Liverpool could feel the knock of opportunity. Chelsea’s shock home defeat to West Brom earlier in the day had blown the doors off their security in fourth place and how Liverpool made capital. Jürgen Klopp’s team have enjoyed themselves in London this season and the trend continued with a fifth win in six visits to go with the draw at Fulham. Rather abruptly, they are within touching distance of a Champions League finish via the Premier League.
This was not just a victory; it was a controlled detonation of Arsenal, who were unable to show any attacking spark. It was all Mikel Arteta’s team could do to cross halfway and it was difficult to remember them creating a chance.
Liverpool called the tune from the first whistle and the only question came to concern whether they could show the needed cutting edge. They gave their answer shortly after Klopp had made a bold substitution just after the hour – sending on the attacker Diogo Jota for the left-back Andy Robertson.
Three minutes later, Jota had thumped home a header from Trent Alexander-Arnold’s cross and it was the prompt for Arsenal to lose the only thing that they had brought to the occasion – their defensive resilience.
Alexander-Arnold has endured a difficult period with his exclusion from Gareth Southgate’s England squad but he was excellent here, with Klopp noting that he had benefited “100%” from not playing during the international break.
The right-back had a smaller part in his team’s other goals. For the second he played a pass inside to Fabinho, whose ball over the top saw Mohamed Salah get away from a weak Gabriel challenge, and for the third he seized upon a loose clearance from Gabriel. From there, Salah crossed, Sadio Mané spun and provided a little touch and Jota rammed home.
The hard truth for Arsenal, as Arteta suffered one of his worst matches in charge, was that the scoreline should have been heavier. The floodgates threatened to open after Jota’s first goal and Salah would be denied by Bernd Leno in a one-on-one. At the very end, Salah also narrowly failed to play in Mané. Arsenal, so frustrating and erratic, must show a better face in their Europa League quarter-final first leg at home to Slavia Prague on Thursday.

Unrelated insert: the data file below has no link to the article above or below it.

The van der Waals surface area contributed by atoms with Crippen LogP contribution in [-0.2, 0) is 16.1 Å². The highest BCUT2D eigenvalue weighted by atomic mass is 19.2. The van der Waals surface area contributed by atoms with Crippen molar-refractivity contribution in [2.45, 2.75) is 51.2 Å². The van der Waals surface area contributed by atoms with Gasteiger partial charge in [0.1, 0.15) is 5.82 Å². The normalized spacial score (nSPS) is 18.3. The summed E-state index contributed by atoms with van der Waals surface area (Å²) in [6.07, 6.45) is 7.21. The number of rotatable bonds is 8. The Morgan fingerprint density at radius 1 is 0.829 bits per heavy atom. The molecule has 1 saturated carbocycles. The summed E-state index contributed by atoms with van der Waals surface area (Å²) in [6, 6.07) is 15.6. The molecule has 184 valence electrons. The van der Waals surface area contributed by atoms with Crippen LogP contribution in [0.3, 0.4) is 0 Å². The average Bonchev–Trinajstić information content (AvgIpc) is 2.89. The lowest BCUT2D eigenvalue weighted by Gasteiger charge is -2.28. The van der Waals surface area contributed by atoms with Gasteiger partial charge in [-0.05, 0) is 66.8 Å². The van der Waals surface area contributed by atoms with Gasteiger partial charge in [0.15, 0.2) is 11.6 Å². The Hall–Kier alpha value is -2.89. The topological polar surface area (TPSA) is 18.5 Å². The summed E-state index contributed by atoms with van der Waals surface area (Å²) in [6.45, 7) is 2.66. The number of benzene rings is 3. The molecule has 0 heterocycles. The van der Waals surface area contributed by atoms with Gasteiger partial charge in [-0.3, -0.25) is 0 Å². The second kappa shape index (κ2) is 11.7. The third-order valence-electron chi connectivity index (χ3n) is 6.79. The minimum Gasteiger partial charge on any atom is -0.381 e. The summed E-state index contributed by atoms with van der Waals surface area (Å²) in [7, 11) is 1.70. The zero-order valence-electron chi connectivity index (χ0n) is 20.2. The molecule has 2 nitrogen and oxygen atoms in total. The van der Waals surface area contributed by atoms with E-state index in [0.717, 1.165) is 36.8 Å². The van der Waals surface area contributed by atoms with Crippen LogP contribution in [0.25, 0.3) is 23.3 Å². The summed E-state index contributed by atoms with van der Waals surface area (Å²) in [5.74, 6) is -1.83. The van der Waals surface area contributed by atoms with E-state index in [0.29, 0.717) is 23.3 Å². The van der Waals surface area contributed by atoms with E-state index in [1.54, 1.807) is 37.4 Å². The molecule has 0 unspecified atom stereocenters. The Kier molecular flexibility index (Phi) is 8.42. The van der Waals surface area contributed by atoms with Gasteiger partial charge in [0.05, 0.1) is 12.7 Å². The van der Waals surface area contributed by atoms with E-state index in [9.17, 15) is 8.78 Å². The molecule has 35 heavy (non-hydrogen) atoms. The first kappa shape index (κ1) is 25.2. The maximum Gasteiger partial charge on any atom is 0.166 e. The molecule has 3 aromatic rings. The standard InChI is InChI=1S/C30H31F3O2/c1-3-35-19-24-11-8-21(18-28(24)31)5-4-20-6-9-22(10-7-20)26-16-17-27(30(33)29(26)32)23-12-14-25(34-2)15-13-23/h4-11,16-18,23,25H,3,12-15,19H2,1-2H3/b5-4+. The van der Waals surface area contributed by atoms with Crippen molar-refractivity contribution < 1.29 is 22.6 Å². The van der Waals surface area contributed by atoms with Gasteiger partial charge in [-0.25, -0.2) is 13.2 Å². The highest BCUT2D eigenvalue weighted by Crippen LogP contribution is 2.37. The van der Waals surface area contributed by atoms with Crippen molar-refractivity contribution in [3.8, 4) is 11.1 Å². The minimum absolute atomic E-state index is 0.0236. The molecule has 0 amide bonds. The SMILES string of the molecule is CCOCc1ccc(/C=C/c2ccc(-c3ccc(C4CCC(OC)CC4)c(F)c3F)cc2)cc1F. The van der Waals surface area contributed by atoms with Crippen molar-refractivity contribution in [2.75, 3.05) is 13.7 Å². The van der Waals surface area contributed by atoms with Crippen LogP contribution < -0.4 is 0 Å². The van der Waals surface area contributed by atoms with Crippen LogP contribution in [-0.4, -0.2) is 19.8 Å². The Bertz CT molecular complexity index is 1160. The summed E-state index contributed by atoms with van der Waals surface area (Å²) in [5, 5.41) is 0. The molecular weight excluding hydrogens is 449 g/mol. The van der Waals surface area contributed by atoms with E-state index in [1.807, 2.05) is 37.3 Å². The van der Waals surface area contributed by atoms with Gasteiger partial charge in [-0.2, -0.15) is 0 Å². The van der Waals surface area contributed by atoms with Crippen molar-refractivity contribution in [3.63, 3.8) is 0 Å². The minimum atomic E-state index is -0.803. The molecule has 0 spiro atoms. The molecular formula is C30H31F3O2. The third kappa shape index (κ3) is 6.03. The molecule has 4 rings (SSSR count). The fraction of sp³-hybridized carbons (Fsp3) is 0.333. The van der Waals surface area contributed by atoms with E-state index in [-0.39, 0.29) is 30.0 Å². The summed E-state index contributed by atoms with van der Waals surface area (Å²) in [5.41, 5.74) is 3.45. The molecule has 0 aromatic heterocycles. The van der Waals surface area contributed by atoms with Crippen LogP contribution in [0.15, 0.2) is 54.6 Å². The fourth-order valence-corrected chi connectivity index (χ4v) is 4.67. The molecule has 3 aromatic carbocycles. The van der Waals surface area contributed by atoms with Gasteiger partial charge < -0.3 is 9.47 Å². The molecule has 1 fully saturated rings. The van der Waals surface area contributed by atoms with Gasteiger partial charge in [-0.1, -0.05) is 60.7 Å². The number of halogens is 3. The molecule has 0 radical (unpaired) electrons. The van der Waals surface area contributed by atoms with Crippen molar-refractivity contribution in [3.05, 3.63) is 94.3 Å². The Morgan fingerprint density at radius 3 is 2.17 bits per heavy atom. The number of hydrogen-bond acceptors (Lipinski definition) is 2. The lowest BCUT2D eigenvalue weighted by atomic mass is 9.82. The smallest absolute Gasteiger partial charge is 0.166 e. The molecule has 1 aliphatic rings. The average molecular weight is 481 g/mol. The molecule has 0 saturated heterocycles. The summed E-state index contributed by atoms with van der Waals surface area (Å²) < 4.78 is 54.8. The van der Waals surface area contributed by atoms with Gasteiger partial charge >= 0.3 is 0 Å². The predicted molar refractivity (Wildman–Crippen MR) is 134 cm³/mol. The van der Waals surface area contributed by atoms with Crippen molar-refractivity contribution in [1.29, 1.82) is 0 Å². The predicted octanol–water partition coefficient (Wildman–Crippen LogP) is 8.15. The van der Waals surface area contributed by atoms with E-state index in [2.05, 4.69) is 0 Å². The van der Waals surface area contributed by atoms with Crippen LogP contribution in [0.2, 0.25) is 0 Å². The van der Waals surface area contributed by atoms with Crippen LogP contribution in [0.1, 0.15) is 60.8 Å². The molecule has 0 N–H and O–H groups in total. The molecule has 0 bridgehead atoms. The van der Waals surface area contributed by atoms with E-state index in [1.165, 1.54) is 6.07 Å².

“We need to apologise to our fans – the standard was nowhere near what we want,” Arteta said. “I am fully responsible. We were extremely poor. When you don’t do the basics, you don’t have a chance to compete. We looked tired but it was more of a mental issue. We didn’t win enough duels and we gave away so many easy balls. It’s very frustrating – a big shock to the system.”
Liverpool have the small matter of a Champions League quarter-final first leg at Real Madrid on Tuesday but Klopp made precious few concessions towards that in terms of his selection. Gini Wijnaldum came on as a late substitute, having played in all three of the Netherlands’ games during the break, including the 7-0 win over Gibraltar but, him apart, Klopp went as strong as possible.
Liverpool’s counter-pressing was close to perfect. They did not allow Arsenal to play from the back or get out at all and, from an early juncture, the game took on the characteristics of a siege. All the intensity came from the visitors. They dominated in the 50-50 challenges, with Fabinho particularly imperious in midfield.
Arteta saw Kieran Tierney limp off with knee trouble in first-half stoppage time while he had been without the injured David Luiz (who may need knee surgery), Bukayo Saka and Emile Smith Rowe plus Granit Xhaka, who was ill. The selection issues did not help but Arteta refused to use them as an excuse.
Liverpool created one big first-half chance when Alexander-Arnold won the ball high up off Dani Ceballos, swapped passes with Roberto Firmino and pulled back for James Milner, who had time and space. He dragged wastefully wide. There were other flickers when Mané headed at Leno and also nearly found Salah with a cut-back. Firmino lashed a low shot wide.
The pattern did not change in the second-half – Liverpool manipulating the ball, working a few switches, trying to create room up the sides; Arsenal clinging on. Klopp was rewarded for his bravery with the Jota substitution, which saw Milner drop into left-back and the new man take up an inside-left attacking position, with Mané outside of him.
Alexander-Arnold’s cross for Jota was a beauty and the contrast between Liverpool’s home and away form goes on. Their most recent six victories in the league have all been on the road – their longest such sequence since 1955. “This was a very important statement from us,” Klopp said. “We have to win our games and make pressure [on the top four] and that’s what we did here.”